The dry pulpy residue left after the extraction of juice from sugar cane, used as fuel for electricity generators, etc.
- The plant will convert biomass - including bagasse (a fibrous residue resulting from the sugar extraction from cane) and the cane leaves and trash - into electricity.
- Unlike conventional ethanol, bioethanol is made not from grain, but from cellulosic biomass, such as wheat straw, sugar cane bagasse, and corn stovers and stalks left over after harvesting.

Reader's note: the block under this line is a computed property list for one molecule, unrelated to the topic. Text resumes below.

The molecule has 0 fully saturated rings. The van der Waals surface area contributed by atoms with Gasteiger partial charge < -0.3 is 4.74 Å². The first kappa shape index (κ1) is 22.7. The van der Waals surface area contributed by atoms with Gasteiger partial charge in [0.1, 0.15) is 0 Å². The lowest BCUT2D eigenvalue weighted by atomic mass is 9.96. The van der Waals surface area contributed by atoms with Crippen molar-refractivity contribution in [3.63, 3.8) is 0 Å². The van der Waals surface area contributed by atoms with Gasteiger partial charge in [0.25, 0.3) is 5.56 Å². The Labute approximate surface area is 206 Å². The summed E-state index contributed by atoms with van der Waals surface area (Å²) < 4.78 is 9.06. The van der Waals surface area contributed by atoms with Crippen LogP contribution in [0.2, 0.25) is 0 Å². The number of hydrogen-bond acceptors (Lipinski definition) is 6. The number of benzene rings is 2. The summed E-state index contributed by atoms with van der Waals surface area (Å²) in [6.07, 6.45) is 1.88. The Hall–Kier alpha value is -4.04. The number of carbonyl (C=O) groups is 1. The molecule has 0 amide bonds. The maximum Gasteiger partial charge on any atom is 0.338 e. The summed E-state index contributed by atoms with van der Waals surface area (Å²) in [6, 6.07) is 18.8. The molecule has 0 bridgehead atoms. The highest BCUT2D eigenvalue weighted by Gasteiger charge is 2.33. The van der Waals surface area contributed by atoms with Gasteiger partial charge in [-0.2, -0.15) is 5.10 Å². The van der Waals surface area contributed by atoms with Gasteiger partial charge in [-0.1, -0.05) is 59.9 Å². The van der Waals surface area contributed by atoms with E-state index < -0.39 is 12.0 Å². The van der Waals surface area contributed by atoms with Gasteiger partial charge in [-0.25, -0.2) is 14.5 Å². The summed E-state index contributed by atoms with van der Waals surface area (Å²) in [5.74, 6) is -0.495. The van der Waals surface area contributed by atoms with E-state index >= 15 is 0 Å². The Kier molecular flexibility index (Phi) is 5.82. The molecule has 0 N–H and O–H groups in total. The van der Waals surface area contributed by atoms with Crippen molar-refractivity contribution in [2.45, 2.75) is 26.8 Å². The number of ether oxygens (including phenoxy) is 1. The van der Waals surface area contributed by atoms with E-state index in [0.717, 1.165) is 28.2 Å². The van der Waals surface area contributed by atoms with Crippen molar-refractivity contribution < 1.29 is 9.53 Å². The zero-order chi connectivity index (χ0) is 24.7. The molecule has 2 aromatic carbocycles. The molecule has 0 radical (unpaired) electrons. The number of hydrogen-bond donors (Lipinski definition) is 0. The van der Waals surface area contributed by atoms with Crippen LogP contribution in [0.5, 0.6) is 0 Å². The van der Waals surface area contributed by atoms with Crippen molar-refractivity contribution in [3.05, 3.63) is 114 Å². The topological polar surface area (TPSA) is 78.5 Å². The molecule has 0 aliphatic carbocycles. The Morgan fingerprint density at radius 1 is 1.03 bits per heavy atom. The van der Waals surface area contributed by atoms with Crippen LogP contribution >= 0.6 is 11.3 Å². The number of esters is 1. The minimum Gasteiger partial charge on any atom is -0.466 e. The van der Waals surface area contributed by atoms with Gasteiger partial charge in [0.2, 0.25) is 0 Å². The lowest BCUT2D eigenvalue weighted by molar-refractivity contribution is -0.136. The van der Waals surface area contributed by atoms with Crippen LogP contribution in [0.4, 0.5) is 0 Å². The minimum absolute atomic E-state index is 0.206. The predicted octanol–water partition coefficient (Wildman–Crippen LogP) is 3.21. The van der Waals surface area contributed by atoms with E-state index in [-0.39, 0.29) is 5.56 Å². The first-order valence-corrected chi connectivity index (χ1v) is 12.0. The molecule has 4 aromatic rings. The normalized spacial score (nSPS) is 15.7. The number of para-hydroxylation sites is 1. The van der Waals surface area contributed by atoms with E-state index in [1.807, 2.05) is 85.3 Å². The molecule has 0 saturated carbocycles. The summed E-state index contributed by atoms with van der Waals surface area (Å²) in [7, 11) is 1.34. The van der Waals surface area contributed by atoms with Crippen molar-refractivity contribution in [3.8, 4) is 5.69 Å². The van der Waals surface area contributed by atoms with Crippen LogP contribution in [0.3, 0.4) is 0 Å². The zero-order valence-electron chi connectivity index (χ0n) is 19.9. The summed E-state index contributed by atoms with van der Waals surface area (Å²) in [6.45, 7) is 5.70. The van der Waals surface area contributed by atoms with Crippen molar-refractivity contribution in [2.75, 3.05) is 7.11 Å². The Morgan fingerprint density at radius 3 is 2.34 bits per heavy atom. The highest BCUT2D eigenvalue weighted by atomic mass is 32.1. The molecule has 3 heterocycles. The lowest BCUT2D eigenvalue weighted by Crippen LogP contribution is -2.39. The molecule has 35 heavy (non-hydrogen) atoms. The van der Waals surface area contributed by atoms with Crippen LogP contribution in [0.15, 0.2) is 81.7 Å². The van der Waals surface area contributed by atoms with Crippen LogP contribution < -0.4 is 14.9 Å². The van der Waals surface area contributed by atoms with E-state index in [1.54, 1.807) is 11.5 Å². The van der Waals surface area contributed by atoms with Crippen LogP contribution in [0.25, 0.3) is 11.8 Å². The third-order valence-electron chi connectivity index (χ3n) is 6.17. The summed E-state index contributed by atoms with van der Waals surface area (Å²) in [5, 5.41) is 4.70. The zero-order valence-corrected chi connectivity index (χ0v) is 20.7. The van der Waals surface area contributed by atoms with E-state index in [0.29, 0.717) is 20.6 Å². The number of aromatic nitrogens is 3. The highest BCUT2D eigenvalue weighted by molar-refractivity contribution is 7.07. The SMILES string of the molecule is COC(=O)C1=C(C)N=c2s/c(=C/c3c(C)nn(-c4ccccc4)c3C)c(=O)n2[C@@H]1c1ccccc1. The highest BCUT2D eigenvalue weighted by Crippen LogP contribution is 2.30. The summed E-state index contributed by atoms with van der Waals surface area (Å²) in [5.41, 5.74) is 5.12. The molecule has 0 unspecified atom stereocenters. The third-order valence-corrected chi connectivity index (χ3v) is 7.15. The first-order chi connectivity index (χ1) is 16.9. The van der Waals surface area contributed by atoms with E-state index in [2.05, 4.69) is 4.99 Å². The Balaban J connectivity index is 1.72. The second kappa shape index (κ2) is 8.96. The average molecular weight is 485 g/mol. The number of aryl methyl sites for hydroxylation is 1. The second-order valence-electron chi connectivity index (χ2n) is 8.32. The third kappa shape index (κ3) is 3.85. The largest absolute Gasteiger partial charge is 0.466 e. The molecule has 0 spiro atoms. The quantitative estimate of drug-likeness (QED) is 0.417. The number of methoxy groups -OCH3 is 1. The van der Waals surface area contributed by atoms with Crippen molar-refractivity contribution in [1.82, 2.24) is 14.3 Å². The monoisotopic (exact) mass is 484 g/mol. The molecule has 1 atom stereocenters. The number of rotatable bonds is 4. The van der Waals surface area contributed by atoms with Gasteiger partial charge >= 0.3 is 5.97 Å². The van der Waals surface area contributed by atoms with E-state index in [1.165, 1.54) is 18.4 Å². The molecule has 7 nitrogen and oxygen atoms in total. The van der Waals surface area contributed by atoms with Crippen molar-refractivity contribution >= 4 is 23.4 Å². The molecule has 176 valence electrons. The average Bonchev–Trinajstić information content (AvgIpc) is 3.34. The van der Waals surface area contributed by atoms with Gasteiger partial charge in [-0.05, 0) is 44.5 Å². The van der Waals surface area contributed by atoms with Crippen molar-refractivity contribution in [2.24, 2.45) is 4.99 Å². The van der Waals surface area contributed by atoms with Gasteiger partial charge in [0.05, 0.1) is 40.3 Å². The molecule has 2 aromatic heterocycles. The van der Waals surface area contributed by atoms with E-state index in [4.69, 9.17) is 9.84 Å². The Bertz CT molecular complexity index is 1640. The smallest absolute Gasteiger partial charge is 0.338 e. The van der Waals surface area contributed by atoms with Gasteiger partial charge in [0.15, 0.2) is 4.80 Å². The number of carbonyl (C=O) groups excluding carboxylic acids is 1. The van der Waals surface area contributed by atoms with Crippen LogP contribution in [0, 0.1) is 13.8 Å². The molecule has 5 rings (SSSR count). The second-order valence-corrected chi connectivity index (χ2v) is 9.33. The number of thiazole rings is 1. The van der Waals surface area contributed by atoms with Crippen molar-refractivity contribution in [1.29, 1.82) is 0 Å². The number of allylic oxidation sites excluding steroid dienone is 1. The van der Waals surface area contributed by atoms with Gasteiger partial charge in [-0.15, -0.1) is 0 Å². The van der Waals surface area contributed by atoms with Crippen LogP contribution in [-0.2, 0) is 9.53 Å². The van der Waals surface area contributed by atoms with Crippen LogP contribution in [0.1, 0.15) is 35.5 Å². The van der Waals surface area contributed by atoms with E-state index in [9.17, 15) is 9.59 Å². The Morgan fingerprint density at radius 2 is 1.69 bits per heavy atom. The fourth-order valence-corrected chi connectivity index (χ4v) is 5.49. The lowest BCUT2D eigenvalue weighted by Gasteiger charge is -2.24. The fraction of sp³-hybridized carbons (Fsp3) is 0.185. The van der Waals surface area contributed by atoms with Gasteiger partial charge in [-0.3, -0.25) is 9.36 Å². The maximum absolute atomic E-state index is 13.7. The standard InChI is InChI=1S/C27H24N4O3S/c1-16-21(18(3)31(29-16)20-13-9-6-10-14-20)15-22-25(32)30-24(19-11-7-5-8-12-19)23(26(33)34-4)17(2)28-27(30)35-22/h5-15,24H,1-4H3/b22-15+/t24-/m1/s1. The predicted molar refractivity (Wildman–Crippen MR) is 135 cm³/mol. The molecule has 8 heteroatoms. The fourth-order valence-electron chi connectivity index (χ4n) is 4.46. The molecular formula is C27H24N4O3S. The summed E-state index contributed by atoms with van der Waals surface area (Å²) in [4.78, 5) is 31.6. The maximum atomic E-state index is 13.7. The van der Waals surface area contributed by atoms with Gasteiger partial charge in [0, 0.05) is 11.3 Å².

- The cane stalks are slowly introduced into the processing plant to squeeze out the sugar, leaving behind a brown, straw-like residue called bagasse.
Early 19th century: from French, from Spanish bagazo 'pulp'.
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